Lt. Gov. Tate Reeves beats Hood 51-42, while former state Supreme Court Chief Justice Bill Waller wins by a slightly larger 53-41 margin. Polls of this race have been all over the place, though the most recent survey, conducted last month by Republican pollster IMG, also found Reeves and Waller ahead by spreads similar to SurveyMonkey's.
Note: The SurveyMonkey poll was in the field for 15 days, from July 2 through July 16. Ideally, a poll should only take three to five days to complete, and it's our general practice not to write up polls in the field longer than two weeks. However, because SurveyMonkey is a well-known pollster, and because this poll was conducted for an independent news site (rather than a partisan entity), we've chosen to include it.
● CO-06: Colorado Republican Party CEO Steve House, who served as party chair from 2015 through 2017, told Colorado Politics that he was considering challenging freshman Democratic Rep. Jason Crow and would decide by the end of July. This suburban Denver seat backed Hillary Clinton 50-41, and Crow unseated GOP incumbent Mike Coffman last year by a wide 54-43 margin.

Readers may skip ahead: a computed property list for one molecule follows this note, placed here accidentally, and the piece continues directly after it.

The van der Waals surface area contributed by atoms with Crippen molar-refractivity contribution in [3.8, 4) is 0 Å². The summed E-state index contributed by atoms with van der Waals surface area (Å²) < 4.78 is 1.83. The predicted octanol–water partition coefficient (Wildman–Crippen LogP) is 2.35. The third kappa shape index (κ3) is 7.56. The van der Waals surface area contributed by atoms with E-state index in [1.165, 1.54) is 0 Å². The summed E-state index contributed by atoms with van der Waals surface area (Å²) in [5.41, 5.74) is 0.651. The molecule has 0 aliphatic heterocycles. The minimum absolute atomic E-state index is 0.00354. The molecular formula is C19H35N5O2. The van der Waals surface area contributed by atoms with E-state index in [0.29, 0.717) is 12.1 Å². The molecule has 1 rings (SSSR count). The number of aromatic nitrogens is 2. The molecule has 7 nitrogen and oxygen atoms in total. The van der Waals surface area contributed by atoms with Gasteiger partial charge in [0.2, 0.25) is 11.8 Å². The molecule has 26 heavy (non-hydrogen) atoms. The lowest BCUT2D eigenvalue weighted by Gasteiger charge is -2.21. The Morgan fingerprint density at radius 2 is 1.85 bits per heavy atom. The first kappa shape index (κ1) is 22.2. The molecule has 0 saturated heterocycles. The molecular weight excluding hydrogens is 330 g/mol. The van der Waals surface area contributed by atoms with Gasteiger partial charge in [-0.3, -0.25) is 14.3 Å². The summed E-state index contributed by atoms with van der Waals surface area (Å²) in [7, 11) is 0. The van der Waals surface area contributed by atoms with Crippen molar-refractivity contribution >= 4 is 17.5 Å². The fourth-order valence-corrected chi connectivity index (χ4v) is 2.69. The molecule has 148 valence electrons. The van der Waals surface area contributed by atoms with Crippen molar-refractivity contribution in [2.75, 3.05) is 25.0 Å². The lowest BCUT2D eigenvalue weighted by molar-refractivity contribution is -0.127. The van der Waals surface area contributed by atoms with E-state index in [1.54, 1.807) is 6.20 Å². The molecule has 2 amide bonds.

House hasn't enjoyed many political successes in the last few years beginning with his 2014 campaign for governor, which ended when he failed to advance past the state convention. House became party chair the following year but quickly got into an ugly public confrontation with then-state Attorney General Cynthia Coffman, whom he accused of trying to oust him. House remained in charge, though, and he considered another gubernatorial run in late 2016. However, House ended up deciding to both stay out of the race and step down as party chair.